According to new 2021 American Community Survey (ACS) one-year estimates from the US Census Bureau, the proportion of people mainly working from home increased threefold, from 5.7 percent (around 9 million people) to 17.9 percent (27.6 million people) between 2019 and 2021.

Of course, the picture these statistics paint isn’t very specific.

Rural areas across the U.S., for instance, are still lagging behind when it comes to the work from home revolution.

Challenges to Working From Home in Rural Areas

There are a number of challenges that come with working from home in rural areas in the U.S.

While broadband generally offers companies a productivity boost — even when offered to workers in rural areas — many additional factors determine the extent of its impact.

For example, if a company invests in additional infrastructure or tools to take advantage of broadband speeds (such as new servers or cloud-based applications), they will likely see greater productivity gains than if they do not make complementary investments.

Additionally, employees’ skill levels play a role: those who are more tech-savvy and able to adapt quickly to new technologies can better take advantage of broadband’s benefits when compared with those who are less comfortable with change or unfamiliar with using computers and the internet.

Unfortunately, many people in rural areas belong to the latter group.

With this background, here are a few primary challenges to genuinely productive work-
from-home setups in rural areas:

  • Isolation – It’s been observed that spreading broadband to rural areas promoted the growth of new local businesses, but only for areas that were least remote. The area’s proximity to an urban center was still key, even though, presumably, the new technology does indeed help facilitate remote working. In the same vein, this aspect of isolation means that spreading broadband to rural areas actually did more to stimulate the connected urban economies than local ones. Simply put, digital contacts just can’t replace real ones. This is the primary issue with the isolation of some rural areas.
  • Limited access to high-speed internet – Lack of access to high-speed internet is a
    hindrance for nearly 14.5 million rural Americans, according to the FCC. This can make it difficult for people without internet access to even stay connected with loved ones, much less be productive in remote work settings. In this contemporary digital world, the lack of high-speed internet access is a massive obstacle to achieving success, especially when the  opportunity to perform your job from home is available, but you simply don’t have reliable infrastructure.
  • Lack of nearby amenities – The lack of amenities can be just as restrictive as the lack of infrastructure. There are fewer support personnel for technical issues, and fewer opportunities for social interaction, which can make working from home lonely and impact productivity.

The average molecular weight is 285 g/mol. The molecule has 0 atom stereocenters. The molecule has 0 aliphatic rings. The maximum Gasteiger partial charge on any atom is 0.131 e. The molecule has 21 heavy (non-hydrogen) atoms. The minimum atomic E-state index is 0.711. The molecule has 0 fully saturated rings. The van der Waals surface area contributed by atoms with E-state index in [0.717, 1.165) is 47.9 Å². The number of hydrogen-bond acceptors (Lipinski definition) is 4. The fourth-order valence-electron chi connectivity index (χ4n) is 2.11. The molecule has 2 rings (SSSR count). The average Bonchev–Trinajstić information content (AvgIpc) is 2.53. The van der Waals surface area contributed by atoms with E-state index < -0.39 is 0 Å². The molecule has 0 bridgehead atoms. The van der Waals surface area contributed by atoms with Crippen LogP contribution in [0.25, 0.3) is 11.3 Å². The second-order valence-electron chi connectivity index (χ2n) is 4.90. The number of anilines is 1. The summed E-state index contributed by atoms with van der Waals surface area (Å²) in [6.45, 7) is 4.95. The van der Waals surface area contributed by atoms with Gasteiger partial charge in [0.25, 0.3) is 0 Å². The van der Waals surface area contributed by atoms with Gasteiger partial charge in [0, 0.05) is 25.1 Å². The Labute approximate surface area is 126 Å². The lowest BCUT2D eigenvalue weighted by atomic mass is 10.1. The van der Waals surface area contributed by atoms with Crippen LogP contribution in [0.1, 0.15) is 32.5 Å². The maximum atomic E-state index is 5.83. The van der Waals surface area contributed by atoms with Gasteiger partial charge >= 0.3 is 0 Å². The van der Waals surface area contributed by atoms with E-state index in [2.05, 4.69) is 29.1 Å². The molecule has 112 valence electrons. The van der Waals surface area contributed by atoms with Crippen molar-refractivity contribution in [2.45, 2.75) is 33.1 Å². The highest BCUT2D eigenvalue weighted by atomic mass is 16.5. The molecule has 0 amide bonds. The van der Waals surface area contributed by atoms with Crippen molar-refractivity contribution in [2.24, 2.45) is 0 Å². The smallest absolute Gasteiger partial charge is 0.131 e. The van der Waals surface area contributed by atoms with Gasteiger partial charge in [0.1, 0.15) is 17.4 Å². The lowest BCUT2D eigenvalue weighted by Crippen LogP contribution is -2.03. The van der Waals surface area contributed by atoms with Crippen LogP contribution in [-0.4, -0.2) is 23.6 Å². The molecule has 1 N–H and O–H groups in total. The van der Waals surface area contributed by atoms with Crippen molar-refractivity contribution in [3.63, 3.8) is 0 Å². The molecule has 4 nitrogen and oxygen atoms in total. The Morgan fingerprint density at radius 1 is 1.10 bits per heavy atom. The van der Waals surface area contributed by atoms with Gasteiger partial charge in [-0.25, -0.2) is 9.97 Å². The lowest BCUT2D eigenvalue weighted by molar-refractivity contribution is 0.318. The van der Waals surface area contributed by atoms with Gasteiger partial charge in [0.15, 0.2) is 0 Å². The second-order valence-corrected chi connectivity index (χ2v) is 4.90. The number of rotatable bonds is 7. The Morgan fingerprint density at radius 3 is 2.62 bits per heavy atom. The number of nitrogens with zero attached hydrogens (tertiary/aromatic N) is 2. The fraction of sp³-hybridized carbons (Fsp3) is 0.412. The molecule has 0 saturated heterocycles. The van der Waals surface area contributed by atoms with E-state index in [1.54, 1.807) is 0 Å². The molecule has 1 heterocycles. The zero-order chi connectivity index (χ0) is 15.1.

Advantages to Working From Home in Rural Areas

Despite the challenges explained above, there are also a number of advantages to working
from home in rural areas.

Research suggests that expanding broadband into new locations positively affected women’s participation in the labor market, for example. It’s also been observed that providing broadband to new areas may encourage suitably skilled workers to explore remote work opportunities in that location.

This closely mirrors what happened immediately during or after the worst of the pandemic where people left their city offices to work in semi-urban — even rural or remote seaside — locations.

  • The foremost advantages to working from home evidently apply even to rural areas:
  • Increased flexibility and freedom – Working from remote setups is the peak of work-life balance when implemented properly, with some jobs offering flexible hours as well.
  • Lower costs of living – Work without the commute or gas money involved is less
  • Proximity to nature – There are documented health benefits associated with being close to nature. This is something workers in urban centers often lack.

Managing Your Work-From-Home Setup With Rural 4G Internet

The situation isn’t hopeless for rural Americans, however. Here’s one solution:

At Rural4G, we understand that many Americans living in rural areas are gradually being left behind offline.

This is why we’re expanding connectivity by rolling out 4G LTE rural internet as an alternative to satellite internet.

Our services are designed specifically to provide 4G internet for rural areas and even support activities like streaming and gaming.

If you’re concerned about making the switch from satellite to 4G, take a look at the Rural4G internet reviews our customers have provided.

They had the same concerns as you, but we were able to help them get connected with affordable plans, reliable speeds, and no contracts.

Don’t miss out on this opportunity for better connectivity.

Check out our plans today.

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